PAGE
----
BAGUIO CITY, PH — Independent presidential candidate Sen. Grace Poe sniped at political rival and administration standard bearer Mar Roxas, alluding to him as the “driver of a stalled vehicle.”
In her latest remarks against Roxas, Poe defended herself from Roxas’ attacks during the recent presidential debate organized by the Commission on Elections (Comelec) and its media partners for the 2016 polls held at Capitol University in Cagayan de Oro City.
Roxas likened the presidential race to a search for a family driver where parents would not allow their loved ones in the hands of a driver who is inexperienced, hotheaded and a crook.
“To whom would you entrust the safety of your children? To a person who has a robbery case? To a hothead who would figure in an accident? Or to someone who is just learning to drive? “ asked Roxas during the debate.
“Or entrust them to somebody you have known for a long time and who has been serving you for a long time and there was never a time when he put you at a disadvantage or abused you and he has a good recommendation from his former employer,” Roxas extended his metaphor.
Although he did not mention names, Roxas was obviously referring to Poe who is a neophyte in government service, Duterte and Santiago who are both known for their temper, and Binay who is facing a string of large-scale corruption allegations.
During the political rally at the Melvin Jones Grandstand in Burnham Park here, Poe countered Roxas’ jab at her when he also told her that the presidency is not like undergoing an on-the-job training (OJT).
“They told me that I am just on an OJT, and they asked, ‘will you allow a neophyte to drive your car?’ And this is my answer to them. There are many Filipinos who have no car. And this is also my answer—I would rather choose a new driver who is good than one who has been driving for years without parking his car,” Poe said.
Facing her critics head-on, Poe said she was not only qualified to be president but she would do things more efficiently than self-proclaimed experienced politicians.
She also took potshots at Binay who has repeatedly questioned her ability to lead the country, her being new in politics.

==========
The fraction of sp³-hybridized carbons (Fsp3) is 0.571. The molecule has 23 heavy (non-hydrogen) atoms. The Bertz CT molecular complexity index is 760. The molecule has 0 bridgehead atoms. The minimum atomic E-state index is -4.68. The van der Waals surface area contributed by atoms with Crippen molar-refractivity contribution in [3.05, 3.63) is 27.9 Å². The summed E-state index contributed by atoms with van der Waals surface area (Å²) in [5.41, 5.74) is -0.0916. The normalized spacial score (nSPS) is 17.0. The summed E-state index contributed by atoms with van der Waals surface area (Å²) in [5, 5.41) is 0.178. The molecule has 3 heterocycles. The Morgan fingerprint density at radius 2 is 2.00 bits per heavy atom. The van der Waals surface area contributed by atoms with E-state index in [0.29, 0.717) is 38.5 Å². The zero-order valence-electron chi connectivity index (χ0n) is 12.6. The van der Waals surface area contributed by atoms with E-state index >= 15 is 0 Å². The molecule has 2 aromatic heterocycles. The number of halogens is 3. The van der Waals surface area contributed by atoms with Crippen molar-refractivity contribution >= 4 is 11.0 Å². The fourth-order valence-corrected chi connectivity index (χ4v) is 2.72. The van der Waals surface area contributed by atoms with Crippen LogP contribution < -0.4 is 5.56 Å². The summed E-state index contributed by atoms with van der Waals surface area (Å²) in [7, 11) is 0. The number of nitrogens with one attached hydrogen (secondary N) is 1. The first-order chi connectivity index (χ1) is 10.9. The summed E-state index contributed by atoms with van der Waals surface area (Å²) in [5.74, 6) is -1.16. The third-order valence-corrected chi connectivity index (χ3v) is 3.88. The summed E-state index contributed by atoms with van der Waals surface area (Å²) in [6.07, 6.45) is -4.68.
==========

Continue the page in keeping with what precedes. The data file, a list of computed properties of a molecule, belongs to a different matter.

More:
“They said I am just new, do not know anything and have no experience. My answer to them—you’re right, I have no experience and no corruption,” stressed Poe, referring to Binay.
She called on the public to believe her and her partymates at PGP that if a President will designate competent people in the government and jail the violators, “we will not reach this point.”
“We just need swift actions,” said Poe, noting that the lives of the people would be alleviated if those in the government were honest people who can be trusted and are concerned.
During a multi-sectoral consultation at the Mt. Province General Comprehensive High School in Bontoc, the Poe-Escudero vowed to build dynamic food terminals, provide more post-harvest facilities, scrap irrigation fees, and ensure that education is free for the poor from pre-school to college.
This strategic move targetted the Cordillera Administrative Region and its high incidence of poverty wwith a local economy dependent on farming. Sixty percent of poor Filipinos are in the agricultural sector.
Poe stood out in the debate, according to political observers and analysts.
For political analyst Ramon Casiple, Poe was the night’s “revelation” after she came prepared with facts and proposals. He also commended the senator for being “presidential and calm.” Political analyst and De La Salle University Professor Richard Heydarian added that Poe was “forceful, assertive, and displayed familiarity with issues.”
For Rappler editors, Poe took rounds 2 and 3 of the debate, which focused on poverty and development and other national issues.
But while the general sentiment on her performance was positive, Poe said there is still much to improve on for the next two presidential debates. (SWCA)